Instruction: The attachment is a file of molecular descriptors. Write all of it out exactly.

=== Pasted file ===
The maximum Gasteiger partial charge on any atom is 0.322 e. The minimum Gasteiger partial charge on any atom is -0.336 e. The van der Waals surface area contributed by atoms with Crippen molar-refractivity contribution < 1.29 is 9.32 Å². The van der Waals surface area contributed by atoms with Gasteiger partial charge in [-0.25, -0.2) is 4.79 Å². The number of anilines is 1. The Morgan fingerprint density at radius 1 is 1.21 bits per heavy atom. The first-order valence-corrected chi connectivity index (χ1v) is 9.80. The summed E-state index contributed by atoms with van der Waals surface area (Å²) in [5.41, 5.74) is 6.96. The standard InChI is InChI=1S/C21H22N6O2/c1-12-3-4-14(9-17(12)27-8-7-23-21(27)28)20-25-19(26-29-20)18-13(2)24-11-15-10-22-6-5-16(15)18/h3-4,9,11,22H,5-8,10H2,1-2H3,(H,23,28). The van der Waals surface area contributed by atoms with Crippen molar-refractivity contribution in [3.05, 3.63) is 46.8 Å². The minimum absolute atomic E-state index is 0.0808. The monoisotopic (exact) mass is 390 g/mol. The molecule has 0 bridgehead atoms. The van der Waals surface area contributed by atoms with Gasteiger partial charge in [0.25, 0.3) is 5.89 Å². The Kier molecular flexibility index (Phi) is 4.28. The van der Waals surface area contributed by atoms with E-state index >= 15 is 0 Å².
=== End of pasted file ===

The maximum Gasteiger partial charge on any atom is 0.322 e. The minimum Gasteiger partial charge on any atom is -0.336 e. The van der Waals surface area contributed by atoms with Crippen molar-refractivity contribution < 1.29 is 9.32 Å². The van der Waals surface area contributed by atoms with Gasteiger partial charge in [-0.25, -0.2) is 4.79 Å². The number of anilines is 1. The Morgan fingerprint density at radius 1 is 1.21 bits per heavy atom. The first-order valence-corrected chi connectivity index (χ1v) is 9.80. The summed E-state index contributed by atoms with van der Waals surface area (Å²) in [5.41, 5.74) is 6.96. The standard InChI is InChI=1S/C21H22N6O2/c1-12-3-4-14(9-17(12)27-8-7-23-21(27)28)20-25-19(26-29-20)18-13(2)24-11-15-10-22-6-5-16(15)18/h3-4,9,11,22H,5-8,10H2,1-2H3,(H,23,28). The van der Waals surface area contributed by atoms with Crippen molar-refractivity contribution in [3.05, 3.63) is 46.8 Å². The minimum absolute atomic E-state index is 0.0808. The monoisotopic (exact) mass is 390 g/mol. The molecule has 0 bridgehead atoms. The van der Waals surface area contributed by atoms with Gasteiger partial charge in [0.25, 0.3) is 5.89 Å². The Kier molecular flexibility index (Phi) is 4.28. The van der Waals surface area contributed by atoms with E-state index >= 15 is 0 Å².